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CHAPTER 6

CULINARY RESOURCES EXPLAINED IN DETAIL

Food products: the starting point for the culinary equation

We now consider the food products that we use for cooking – which we may call simply ‘products’ – with the understanding that they are the prime and essential resources without which no other resources can be applied. The culinary equation starts with these. To make this easier to understand, we observe what types of product exist and create a basic system of classification for them.

 

Once you can imagine how to cook a product, what do you need? The tool that allows you to do it!

The invention and design of a tool was what first allowed humans to observe and transform available products. Since then, tools have continued to evolve as resources; they have become indispensable and increased in number and variety hand in hand with the evolution of cuisine.

 

Without technique, no product or tool can be of any use; technique is an essential resource for cooking

None of the above would make any sense, and it could not be called ‘cooking’, without the techniques which, applied with a tool to a product, end up making the culinary equation possible. Thousands of techniques exist, as many as there are elaborations. We focus here on understanding them better as culinary resources.

 

Going beyond fire and heat, we need energy in order to cook

There are many methods of cooking; whichever one we use, we require energy, which comes from different sources and in different forms. Don’t make the mistake of associating energy only with heat, and heat only with the cooking of food. There is a very broad range of possibilities.

 

What energy sources are used in cooking?

We focus on all the possible sources of energy we know and analyse their presence in cooking.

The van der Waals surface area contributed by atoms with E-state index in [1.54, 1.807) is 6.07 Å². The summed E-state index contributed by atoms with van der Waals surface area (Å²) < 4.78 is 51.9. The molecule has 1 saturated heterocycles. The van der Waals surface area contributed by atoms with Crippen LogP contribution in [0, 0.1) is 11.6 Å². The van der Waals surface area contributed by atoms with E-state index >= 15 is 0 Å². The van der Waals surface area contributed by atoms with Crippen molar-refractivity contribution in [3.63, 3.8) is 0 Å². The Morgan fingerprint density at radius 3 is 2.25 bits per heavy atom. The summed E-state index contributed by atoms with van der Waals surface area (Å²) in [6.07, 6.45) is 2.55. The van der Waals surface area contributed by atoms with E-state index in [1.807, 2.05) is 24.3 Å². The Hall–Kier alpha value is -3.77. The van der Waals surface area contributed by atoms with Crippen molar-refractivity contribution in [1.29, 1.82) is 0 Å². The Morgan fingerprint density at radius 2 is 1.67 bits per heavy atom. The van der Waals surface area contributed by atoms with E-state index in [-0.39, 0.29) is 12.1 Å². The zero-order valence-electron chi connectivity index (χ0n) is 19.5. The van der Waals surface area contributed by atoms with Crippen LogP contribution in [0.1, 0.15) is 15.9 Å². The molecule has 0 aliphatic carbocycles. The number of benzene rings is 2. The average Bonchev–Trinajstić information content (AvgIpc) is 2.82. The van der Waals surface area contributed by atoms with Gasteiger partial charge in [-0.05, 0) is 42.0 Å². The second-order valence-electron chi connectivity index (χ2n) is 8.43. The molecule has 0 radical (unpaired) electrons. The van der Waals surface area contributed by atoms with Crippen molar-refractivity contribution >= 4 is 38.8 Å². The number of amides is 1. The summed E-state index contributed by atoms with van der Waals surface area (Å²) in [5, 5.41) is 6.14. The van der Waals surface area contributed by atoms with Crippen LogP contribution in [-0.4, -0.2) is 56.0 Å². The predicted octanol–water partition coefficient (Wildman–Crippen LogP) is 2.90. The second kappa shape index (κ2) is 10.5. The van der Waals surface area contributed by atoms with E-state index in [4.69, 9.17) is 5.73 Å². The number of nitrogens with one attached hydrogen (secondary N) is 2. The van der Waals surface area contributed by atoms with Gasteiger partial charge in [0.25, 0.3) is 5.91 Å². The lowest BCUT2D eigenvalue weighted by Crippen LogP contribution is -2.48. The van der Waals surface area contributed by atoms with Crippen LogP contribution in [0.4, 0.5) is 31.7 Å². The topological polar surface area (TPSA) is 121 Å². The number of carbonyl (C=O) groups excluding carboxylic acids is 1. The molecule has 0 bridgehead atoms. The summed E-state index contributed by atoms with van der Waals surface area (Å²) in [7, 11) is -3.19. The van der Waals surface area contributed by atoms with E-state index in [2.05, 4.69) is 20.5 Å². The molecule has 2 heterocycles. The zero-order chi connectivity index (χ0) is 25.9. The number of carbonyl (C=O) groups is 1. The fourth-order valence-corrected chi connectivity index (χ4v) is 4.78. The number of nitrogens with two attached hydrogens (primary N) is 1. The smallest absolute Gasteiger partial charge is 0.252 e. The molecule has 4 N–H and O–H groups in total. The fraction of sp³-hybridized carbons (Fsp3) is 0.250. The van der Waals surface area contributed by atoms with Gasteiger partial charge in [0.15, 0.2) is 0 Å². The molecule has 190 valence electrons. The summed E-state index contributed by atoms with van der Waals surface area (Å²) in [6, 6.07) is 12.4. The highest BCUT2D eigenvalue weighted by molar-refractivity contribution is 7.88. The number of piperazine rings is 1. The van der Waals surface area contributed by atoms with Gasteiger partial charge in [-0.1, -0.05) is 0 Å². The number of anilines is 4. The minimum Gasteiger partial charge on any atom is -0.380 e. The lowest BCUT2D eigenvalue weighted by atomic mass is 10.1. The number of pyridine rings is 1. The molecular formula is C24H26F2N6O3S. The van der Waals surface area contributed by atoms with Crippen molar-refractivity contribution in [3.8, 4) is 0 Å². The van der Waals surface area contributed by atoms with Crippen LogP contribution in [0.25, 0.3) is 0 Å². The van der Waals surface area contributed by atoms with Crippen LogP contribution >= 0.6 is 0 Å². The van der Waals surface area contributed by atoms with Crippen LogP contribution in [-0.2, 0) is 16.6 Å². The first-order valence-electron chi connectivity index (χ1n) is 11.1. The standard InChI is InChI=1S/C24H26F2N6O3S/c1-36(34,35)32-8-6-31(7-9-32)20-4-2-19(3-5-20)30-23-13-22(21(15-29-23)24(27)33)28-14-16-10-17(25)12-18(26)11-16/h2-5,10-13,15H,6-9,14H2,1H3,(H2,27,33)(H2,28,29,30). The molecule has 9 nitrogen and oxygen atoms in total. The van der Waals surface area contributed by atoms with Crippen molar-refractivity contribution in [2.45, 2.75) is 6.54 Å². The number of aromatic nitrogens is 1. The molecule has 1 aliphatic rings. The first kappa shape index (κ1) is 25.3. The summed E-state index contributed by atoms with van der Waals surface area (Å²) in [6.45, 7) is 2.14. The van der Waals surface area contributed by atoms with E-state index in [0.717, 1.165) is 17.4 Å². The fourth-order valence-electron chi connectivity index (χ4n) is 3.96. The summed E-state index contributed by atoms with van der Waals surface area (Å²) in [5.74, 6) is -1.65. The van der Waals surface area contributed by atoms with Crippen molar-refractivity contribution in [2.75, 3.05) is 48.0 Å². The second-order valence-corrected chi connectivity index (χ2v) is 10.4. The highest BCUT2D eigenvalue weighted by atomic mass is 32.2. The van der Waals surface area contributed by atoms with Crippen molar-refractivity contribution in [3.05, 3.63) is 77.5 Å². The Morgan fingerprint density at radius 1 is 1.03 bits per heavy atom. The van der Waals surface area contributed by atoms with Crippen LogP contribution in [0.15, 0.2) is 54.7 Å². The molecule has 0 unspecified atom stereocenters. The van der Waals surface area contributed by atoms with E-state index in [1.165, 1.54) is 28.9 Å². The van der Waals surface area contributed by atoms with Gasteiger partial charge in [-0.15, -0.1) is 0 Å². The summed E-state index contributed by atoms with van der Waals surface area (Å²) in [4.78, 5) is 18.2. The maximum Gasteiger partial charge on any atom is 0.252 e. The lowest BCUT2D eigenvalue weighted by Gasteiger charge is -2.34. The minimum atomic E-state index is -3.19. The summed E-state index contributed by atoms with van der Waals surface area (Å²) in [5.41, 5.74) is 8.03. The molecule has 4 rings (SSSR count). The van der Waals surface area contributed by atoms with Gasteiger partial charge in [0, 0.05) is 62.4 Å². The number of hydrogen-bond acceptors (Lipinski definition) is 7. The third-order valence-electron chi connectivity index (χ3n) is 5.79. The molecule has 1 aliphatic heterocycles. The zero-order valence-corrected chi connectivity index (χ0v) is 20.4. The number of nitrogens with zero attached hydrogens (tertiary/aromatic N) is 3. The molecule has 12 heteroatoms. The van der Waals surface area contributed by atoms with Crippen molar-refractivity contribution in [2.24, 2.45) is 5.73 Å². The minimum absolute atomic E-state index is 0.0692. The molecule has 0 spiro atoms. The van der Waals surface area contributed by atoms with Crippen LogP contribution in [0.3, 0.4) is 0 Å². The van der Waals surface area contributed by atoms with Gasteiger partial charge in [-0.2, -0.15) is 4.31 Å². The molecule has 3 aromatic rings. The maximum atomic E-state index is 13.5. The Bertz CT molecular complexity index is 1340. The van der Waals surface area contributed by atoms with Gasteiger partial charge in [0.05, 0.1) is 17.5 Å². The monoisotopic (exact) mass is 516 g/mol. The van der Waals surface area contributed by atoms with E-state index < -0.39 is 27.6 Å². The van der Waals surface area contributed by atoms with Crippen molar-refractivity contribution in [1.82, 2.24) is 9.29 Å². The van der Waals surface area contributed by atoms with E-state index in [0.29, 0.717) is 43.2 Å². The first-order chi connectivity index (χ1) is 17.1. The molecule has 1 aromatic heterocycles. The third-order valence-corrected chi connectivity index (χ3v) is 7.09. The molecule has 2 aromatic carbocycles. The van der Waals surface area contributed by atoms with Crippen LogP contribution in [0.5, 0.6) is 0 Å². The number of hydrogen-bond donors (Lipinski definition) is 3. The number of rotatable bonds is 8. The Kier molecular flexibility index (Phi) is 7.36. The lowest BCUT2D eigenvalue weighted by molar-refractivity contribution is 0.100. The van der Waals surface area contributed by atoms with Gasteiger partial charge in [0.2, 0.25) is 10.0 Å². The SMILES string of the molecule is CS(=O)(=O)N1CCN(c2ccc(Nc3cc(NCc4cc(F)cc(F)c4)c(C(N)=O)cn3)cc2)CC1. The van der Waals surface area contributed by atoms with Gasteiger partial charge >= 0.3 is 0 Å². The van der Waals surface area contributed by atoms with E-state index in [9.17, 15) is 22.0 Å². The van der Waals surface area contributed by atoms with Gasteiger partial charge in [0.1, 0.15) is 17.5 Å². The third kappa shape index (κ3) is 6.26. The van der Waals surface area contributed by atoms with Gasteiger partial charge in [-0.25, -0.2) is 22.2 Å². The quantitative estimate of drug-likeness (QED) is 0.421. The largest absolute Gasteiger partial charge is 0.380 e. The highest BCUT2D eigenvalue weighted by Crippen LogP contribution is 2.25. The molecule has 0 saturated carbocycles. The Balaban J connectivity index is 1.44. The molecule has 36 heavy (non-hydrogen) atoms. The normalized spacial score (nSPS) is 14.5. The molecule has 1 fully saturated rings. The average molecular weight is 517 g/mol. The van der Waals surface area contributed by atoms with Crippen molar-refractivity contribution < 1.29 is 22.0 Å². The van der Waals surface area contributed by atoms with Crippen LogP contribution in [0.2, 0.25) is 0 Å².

What forms of energy are used for cooking?

We complete the subject of energy by analysing the ways in which it is manifested (often by being transformed) and how cooks use it to ‘elaborate’ or produce.

 

The time we spend cooking is a necessary resource, but also a quantity that dictates how cooking is done

Time has a dual role in cuisine: it is absolutely necessary as an indicator, but it also an essential resource. Depending on the time of day (indicator), we cook one elaboration or another, but also depending on the time available for cooking (resource), we decide what to cook and how to cook it.

 

Cooking in the private and in the public spheres: similarities and differences between the two great culinary scenarios

Considering location as a factor that can mark substantial differences between one cuisine and another leads us to speak of two major spheres, the private (the cradle of cuisine) and the public (encompassing the fine-dining sector).

 

The term ‘kitchen’ refers to the space in which we cook and ‘cooker’ means the appliance used for cooking

Within the framework of the resources considered to this point, the kitchen is considered the space within a home or restaurant in which we find the cooker, a tool used for cooking.

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